Twenty-One Greatest Comics of the Twenty-First Century #1: All-Star Superman
Submitted by CalamityJon on December 1, 2009 - 17:54
The Onion's AV Club recently put together a list of the best comic books and graphic novels of the last decade, and it got me thinking about my own picks for the same period â€“ many of which, admittedly, overlap with theirs.
Still, the 21st century has, so far, been a real renaissance for the comic art form and - speaking as a fellow who has read volumes upon volumes of books dating from every decade of the last eight which even had comic books - I can honestly say with conviction that we have never had a better ten year spread. The variety, the quality, the expanse and the experimental atmosphere of the last ten years are, when taken together, unparalleled.
So, what follows over the next few posts will be my personal picks for the Twenty-One Greatest Comics of the Twenty-First century (so far). And with that being said, some caveats:
- First off, I realize that the year â€“ and therefore the â€œNaughtsâ€ arenâ€™t quite yet over, but weâ€™re close enough to the finish line that I think we can call the race (although, admittedly, one of my picks is only a month or so old, and I wouldâ€™ve missed it if Iâ€™d started this list at the beginning of November). Also, a lot of these comics would make great gifts for the holidays, so, you know, I thought Iâ€™d get it in early... Please notice my Amazon Associate-powered links ...
- Along those lines, I also realize that the first decade of the 21st century isnâ€™t actually over until the end of next year. I also donâ€™t care â€“ as far as goes popular culture, decades run from zero to nine. Plus, Iâ€™m just following what the AV Club suggested, so go yell at them if you feel you gotta.
- Iâ€™m numbering these just because I want to keep track of the â€œTwenty One Comicsâ€ gimmick. These arenâ€™t ranks. I got no interest in ranks, I got no interest in deciding if Marvel Two-In-One #26 is better than Devil Dinosaur #3, metaphorically speaking.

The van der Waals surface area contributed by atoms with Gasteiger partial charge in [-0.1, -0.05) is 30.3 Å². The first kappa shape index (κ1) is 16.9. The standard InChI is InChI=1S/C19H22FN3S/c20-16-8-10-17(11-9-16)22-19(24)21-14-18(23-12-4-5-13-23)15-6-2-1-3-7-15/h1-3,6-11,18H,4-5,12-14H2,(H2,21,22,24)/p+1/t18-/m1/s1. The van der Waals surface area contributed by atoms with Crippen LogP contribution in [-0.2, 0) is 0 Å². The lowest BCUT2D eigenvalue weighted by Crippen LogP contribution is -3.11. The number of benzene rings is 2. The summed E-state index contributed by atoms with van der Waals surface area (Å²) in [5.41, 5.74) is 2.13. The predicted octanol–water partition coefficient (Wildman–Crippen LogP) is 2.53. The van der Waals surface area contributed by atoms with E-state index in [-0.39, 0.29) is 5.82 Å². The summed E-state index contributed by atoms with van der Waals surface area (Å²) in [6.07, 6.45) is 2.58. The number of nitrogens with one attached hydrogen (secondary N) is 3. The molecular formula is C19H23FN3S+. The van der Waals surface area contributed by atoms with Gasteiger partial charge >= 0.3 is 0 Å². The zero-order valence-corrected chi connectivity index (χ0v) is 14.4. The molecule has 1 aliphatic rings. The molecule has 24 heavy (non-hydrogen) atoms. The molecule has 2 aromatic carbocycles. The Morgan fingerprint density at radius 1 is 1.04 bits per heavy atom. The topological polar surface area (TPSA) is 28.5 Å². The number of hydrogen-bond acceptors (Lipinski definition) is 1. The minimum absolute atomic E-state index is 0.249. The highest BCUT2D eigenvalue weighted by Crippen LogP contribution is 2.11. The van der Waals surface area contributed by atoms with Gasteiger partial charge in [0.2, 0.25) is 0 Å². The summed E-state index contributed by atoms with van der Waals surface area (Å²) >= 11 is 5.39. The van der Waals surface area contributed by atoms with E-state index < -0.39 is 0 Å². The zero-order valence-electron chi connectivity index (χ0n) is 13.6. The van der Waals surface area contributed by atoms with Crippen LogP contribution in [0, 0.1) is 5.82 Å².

- My aim is to cover as many genres and creators as possible, my guiding concept is that the books I end up selecting should compose a great library of which anyone could be proud, whether theyâ€™re superhero, general fiction, non-fiction, memoir or whatever collectors. Even the books with the superheroes in it, Iâ€™d be proud to show off in my library.
- More than one of my picks was originally published prior to 2000 and is being included because either a definitive collection or an American edition was first released some time after 1999.
- If you disagree with these picks, try not to take it personally - a lot of people are, strangely enough (check out the comments in the above-linked AV Club article for an example). Might I suggest, in fact, that if you feel strongly about some book's inclusion or exclusion, you oughtta make your own list?
Okay, so, on to the first!
DC Comics (Grant Morrison, Frank Quitely, Jamie Grant) 2005-2008
Itâ€™s damn near impossible to keep Grant Morrison off of this list, and itâ€™s only because of a self-imposed rule that I limit each author to a single selection which keeps me from listing at least five of his other works (see below), including three with his frequent collaborator, graphic designer and fellow Scot Frank Quitely.
The charm of Morrisonâ€™s self-contained Superman epic is that itâ€™s imbued with science fiction and metaphysical wonder, but more than that, truly believable and tender emotion. Arguably, Morrison has written several series which may be construed as love letters; to comic books in Flex Mentallo, to superheroes in Seaguy, and here, to the original superhero Superman. Beyond anything else, Morrison may be the first writer since the lovelorn and longing Jerry Siegel to imbue the Superman and Lois relationship with a resonance so compelling that itâ€™s enviable.
Other great titles Morrison has produced in the last ten years: The icon establishing JLA Earth 2, the apple-cart upsetting New X-Men, the phenomenal WE3, the engrossing Seaguy and its sequel Seaguy: Slaves of Micky Eye, the very sweet and funny Vimanarama, mindbending The Filth, ambitious collaborative effort 52, ambitious and hindered series Final Crisis, and a personal favorite, the exceptionally ambitious and awe-inspiring Seven Soldiers. And that's just a few of them ...